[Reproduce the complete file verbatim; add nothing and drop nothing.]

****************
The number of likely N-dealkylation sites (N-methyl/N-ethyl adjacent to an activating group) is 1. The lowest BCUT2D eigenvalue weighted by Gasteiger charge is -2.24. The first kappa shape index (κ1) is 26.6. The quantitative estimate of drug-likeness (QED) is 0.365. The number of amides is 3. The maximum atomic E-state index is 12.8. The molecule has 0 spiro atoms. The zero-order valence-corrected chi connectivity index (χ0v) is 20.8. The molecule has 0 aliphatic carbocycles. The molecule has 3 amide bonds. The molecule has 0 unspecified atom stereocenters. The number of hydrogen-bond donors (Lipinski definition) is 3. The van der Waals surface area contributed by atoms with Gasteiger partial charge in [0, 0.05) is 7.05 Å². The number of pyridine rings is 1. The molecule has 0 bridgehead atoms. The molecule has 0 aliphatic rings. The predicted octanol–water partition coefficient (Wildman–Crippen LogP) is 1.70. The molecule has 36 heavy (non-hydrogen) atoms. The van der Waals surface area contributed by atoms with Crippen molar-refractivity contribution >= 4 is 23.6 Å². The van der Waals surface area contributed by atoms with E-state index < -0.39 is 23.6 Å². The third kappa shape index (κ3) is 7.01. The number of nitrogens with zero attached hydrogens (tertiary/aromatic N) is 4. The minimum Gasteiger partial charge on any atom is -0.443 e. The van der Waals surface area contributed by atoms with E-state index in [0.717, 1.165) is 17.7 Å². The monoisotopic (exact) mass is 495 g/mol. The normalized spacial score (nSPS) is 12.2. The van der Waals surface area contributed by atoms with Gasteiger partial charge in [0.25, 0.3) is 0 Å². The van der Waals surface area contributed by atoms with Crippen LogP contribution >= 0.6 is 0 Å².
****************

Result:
The number of likely N-dealkylation sites (N-methyl/N-ethyl adjacent to an activating group) is 1. The lowest BCUT2D eigenvalue weighted by Gasteiger charge is -2.24. The first kappa shape index (κ1) is 26.6. The quantitative estimate of drug-likeness (QED) is 0.365. The number of amides is 3. The maximum atomic E-state index is 12.8. The molecule has 0 spiro atoms. The zero-order valence-corrected chi connectivity index (χ0v) is 20.8. The molecule has 0 aliphatic carbocycles. The molecule has 3 amide bonds. The molecule has 0 unspecified atom stereocenters. The number of hydrogen-bond donors (Lipinski definition) is 3. The van der Waals surface area contributed by atoms with Gasteiger partial charge in [0, 0.05) is 7.05 Å². The number of pyridine rings is 1. The molecule has 0 bridgehead atoms. The molecule has 0 aliphatic rings. The predicted octanol–water partition coefficient (Wildman–Crippen LogP) is 1.70. The molecule has 36 heavy (non-hydrogen) atoms. The van der Waals surface area contributed by atoms with Crippen molar-refractivity contribution >= 4 is 23.6 Å². The van der Waals surface area contributed by atoms with E-state index < -0.39 is 23.6 Å². The third kappa shape index (κ3) is 7.01. The number of nitrogens with zero attached hydrogens (tertiary/aromatic N) is 4. The minimum Gasteiger partial charge on any atom is -0.443 e. The van der Waals surface area contributed by atoms with E-state index in [0.717, 1.165) is 17.7 Å². The monoisotopic (exact) mass is 495 g/mol. The normalized spacial score (nSPS) is 12.2. The van der Waals surface area contributed by atoms with Gasteiger partial charge in [0.25, 0.3) is 0 Å². The van der Waals surface area contributed by atoms with Crippen LogP contribution >= 0.6 is 0 Å².